Sunday, November 27, 2022
Published 2 Years Ago on Wednesday, Jun 03 2020 By Ranine Awwad
A digital society, a digital economy, and a digital nation, this is what Saudi-Arabia will look like in 2030. Covid-19 has been affecting the oil sector in Saudi Arabia but it seems that the investment in technology has paid off its fight against the pandemic.
On April 26, 2016, The Kingdom of Saudi Arabia has launched the 2030 vision that is built around 3 main themes: a vibrant society, a thriving economy, and an ambitious nation. The vision aims to have Saudi Arabia as a leader on the world digital map. The 2030 vision emphasizes the importance of innovation and modernization in key sectors of the Saudi Arabia Economy particularly manufacturing, health care, and tourism. By 2030, these sections will be driven by technology.
An independent entity “The National Digital Transformation Unit (NDU)” was established under the Royal Order No. 49584 issued in October 2018. NDU is seeking to empower and support digital transformation in the Kingdom of Saudi Arabia and achieve the goals of the Kingdom’s Vision 2030.
The “we will “- 2030 vision- seems to be very serious. In fact, Saudi Arabia National Committee for Digital Transformation has issued its 2019 National Digital Transformation Report. According to this report, Saudi Arabia made huge achievements in its transformation as a Digital Nation. For example, in the health sector, more than 830 consultations were made through the “Sehha App”. For the justice sector, “Paperless Court” helped to achieve a 75% reduction of paper use. While 179 courts in Saudi Arabia use E-Systems.
As part of the plan to achieve a digital society, different applications were launched aiming to offer a variety of housing solutions including regulating the rental housing market and preserving the rights of the parties to the rental relationship. Under the digital society vision umbrella, the Ministry of Education has launched ‘iEN’ National Education Portal” that provided 72
courses to more than 400000 users. On the other hand, the digital economy vision contributed to achieving the concept of “Paperless Government”.
The fifth-generation network was crucial for Saudi Arabia to achieve a digital transformation. In 2019, multiple 5G compatible licenses were awarded to telecom players. In February 2019, Saudi Arabia was nominated the largest 5G commercial rollout in the MENA region.
During the 23rd session of the Council of Arab Ministers of Communications and Information Technology, Riyadh was named as the First Arab Digital Capital. This decision follows the city’s prominent role in adopting and promoting the use of digital technology, which helped to increase the Information and Communications Technology contribution to the GDP to 4%.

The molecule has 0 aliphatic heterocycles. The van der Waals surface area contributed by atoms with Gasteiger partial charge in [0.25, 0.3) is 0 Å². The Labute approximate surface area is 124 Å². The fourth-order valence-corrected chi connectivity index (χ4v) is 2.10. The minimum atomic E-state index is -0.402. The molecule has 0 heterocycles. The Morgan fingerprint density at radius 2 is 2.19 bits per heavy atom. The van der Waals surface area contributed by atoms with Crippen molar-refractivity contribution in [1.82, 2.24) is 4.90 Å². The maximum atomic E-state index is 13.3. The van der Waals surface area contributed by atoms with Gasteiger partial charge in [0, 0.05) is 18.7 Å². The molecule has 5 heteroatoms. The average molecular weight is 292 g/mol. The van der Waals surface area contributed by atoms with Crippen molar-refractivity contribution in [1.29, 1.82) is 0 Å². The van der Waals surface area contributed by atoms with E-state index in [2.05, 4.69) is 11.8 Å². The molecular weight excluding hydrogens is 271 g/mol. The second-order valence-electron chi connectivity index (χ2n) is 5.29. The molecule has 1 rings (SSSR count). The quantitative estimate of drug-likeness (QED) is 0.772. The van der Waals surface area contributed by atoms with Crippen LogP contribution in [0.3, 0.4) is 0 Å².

Saudi Telecom Company (STC), the leading telecommunications company in Saudi Arabia, has a huge role in the 2030 vision. In fact, more than 83% of the ownership of the company return to the Saudi Government Funds. The Ministry of Health and STC are working to raise public awareness on how to prevent the
spread of Covid-19. STC has constructed on its own cost, 22 health care centers to serve 5 Million beneficiaries across Saudi Arabia.
STC launched a SAR 100 million four digital initiatives to support health care in Saudi Arabia. Virtual Clinic, EMI services, Tari, and Fawran are in line with the 2030 vision to digitize the healthcare sector. STC is following a DARE strategy according to Eng. Riyadh Saeed Muawad, senior VP of enterprise business unit. DARE can be summarized in 4 themes: Digitisation, Accelerating performance of our existing assets, Reinvent customer experience to world-class standards, and Expand aggressively. “These initiatives provide suitable services to facilitate and automate the work of healthcare heroes so that we may overcome all challenges brought about by this crisis” avowed Eng. Muawad.
According to the National Transformation Program, Saudi Arabia 2020 commitments are to transform healthcare, improve living standards and safety this includes increasing the percentage of residential areas covered by health care services from 78% to 88%.
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